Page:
|There is no reason why about 40 million American men should have to deal with the psychological impact associated with hair loss.
With the modern techniques of mini/micro-grafting in the hair transplant industry, combined with the artistic ability and expertise, excellent results can be accomplished.
Male pattern baldness is the most common type of non-scarring hair loss in men. It affects the superior portion of the scalp and results from a genetically determined sensitivity to androgens (the male hormone).
It is often referred to as simple baldness, male pattern alopecia, hereditary alopecia, male androgenic or androgenetic alopecia.
Other types of hair loss in men may be a result of an underlying medical condition or due to medication, among other reasons. Most of these cases may be a temporary, reversible condition once treated.
Hair transplantation offers a permanent solution with very little risk involved. Even though it may be somewhat costly, it is a cost effective expenditure when fees are amortized over one's lifetime. You will find that Dr. Kiely's fees are considerably lower than clinics.
Other forms of hair replacement surgery (such as flaps or scalp reductions) are higher risk procedures, which may require general anesthesia, and are only indicated in certain pre-selected cases, and could be quite costly.
Other types of medical treatments have been tried. They only offer a less than acceptable, temporary solution and in certain areas of the scalp. Minoxidil (Rogaine), a topical solution which must be applied to the scalp for the rest of one's life; and Finasteride (Propecia), an oral medication just recently approved by the FDA, with limited results and some side effects, are the two drugs in question. In either case whatever little hair growth occurred will soon fall out once they are no longer used. They may be used in conjunction with hair transplantation. Dr. Kiely will prescribe these medications in certain cases. Again, as stated earlier, the other two options left would be: to wear a hair piece or not do anything at all. After all, Why be Bald?
The Norwood male pattern baldness classification system
Male pattern baldness is often diagnosed with the help of a classification system using diagrammatic representations of progressively more extensive hair loss. Originally designed by Hamilton in the 1950s the pattern baldness classification system was modified to its current form by Norwood in the 1970s. Norwood also added grades IIIa, III vertex, IVa and Va to Hamilton's original classification scale.
There are now seven recognized categories of male androgenetic alopecia along with various subtypes based on Norwood's classification system. Frequently when consulting with a dermatologist the diagnosis of androgenetic alopecia will be made in reference to the classification and you will be given your subclass such as “type III” or similar. These classification scales are used extensively in monitoring treatment trials.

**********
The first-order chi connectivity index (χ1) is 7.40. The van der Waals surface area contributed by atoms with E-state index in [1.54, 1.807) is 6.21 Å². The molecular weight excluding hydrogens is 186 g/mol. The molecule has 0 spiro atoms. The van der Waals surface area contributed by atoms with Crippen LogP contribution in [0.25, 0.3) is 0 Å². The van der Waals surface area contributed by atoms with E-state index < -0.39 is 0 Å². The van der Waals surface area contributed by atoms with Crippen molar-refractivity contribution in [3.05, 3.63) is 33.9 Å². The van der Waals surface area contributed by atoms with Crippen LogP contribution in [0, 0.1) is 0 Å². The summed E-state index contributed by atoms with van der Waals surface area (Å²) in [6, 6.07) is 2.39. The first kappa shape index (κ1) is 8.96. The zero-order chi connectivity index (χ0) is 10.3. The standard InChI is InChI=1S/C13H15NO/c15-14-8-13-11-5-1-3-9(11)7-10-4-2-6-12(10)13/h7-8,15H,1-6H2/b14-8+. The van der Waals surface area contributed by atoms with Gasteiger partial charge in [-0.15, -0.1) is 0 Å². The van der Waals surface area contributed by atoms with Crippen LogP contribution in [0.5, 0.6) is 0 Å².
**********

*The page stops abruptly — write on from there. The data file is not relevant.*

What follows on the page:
Norwood's basic scale is described and illustrated below. Norwood's variant scale is described elsewhere.
Type I. Minimal or no recession of the hair line.
Type II. Triangular, usually symmetrical, areas of recession at the frontotemporal hair line.
Type III. This represents the minimal extent of hair loss sufficient to be considered as baldness according to Norwood. Most type III scalps have deep symmetrical recession at the temples that are bare or only sparsely covered by hair.
Type III vertex. In this presentation, the hair loss is primarily from the vertex with limited recession of the frontotemporal hair line that does not exceed the degree of recession seen in type III..
Type IV. The frontotemporal recession is more severe than in type III. There is sparse hair or no hair on the vertex. The two areas of hair loss are seperated by a band of moderately dense hair that extends across the top. This band connects with the fully haired fringe on the sides of the scalp. Type IV is distinguished from type III vertex in which the loss is primarily from the vertex.
Type V. The vertex hair loss region is still seperated from the frontotemporal region but it is less distinct. The band of hair across the crown is narrower and sparser. The vertex and frontotemporal regions of hair loss are bigger. Viewed from above, types V, VI, and VII are all characterized by suviving hair on the sides and back of the scalp forming a distinct horseshoe shape.
Type VI. The bridge of hair that crossed the crown is now gone with only sprase hair remaining. The fronttemporal and vertex regions are now joined together and the extent of hair loss is greater.
Type VII. The most severe form of hair loss presents as extensive loss. A narrow band of of hair in a horseshoe shaps survives on the sides and back of the scalp. This hair is usually not dense and may be quite fine. The hair is alos sparse on the nape of the neck and in a semi circle over both ears.
What Should I Do Next?
Schedule a complimentary appointment to evaluate your hair loss. This will require only 30 to 45 minutes of your time, depending on how many questions you may have.
During this private, confidential, consultation you will meet with Dr. Kiely. He will review your medical history and examine your scalp to determine your potential success as a hair transplant candidate, and rule out any underlying medical condition that may be responsible for your hair loss.
Once that has been determined, he will recommend the extent of the grafts, and number of procedures necessary to attain density and coverage in the treated area.
Each step of the process will be explained in full detail, as well as other treatment options, and the minor risks involved with the procedure.
At this time fees will be discussed. The fees vary for each patient and are predicted on the work to be done, type of procedure, number of sessions recommended and number of grafts.
Disclaimer: Results vary from patient to patient.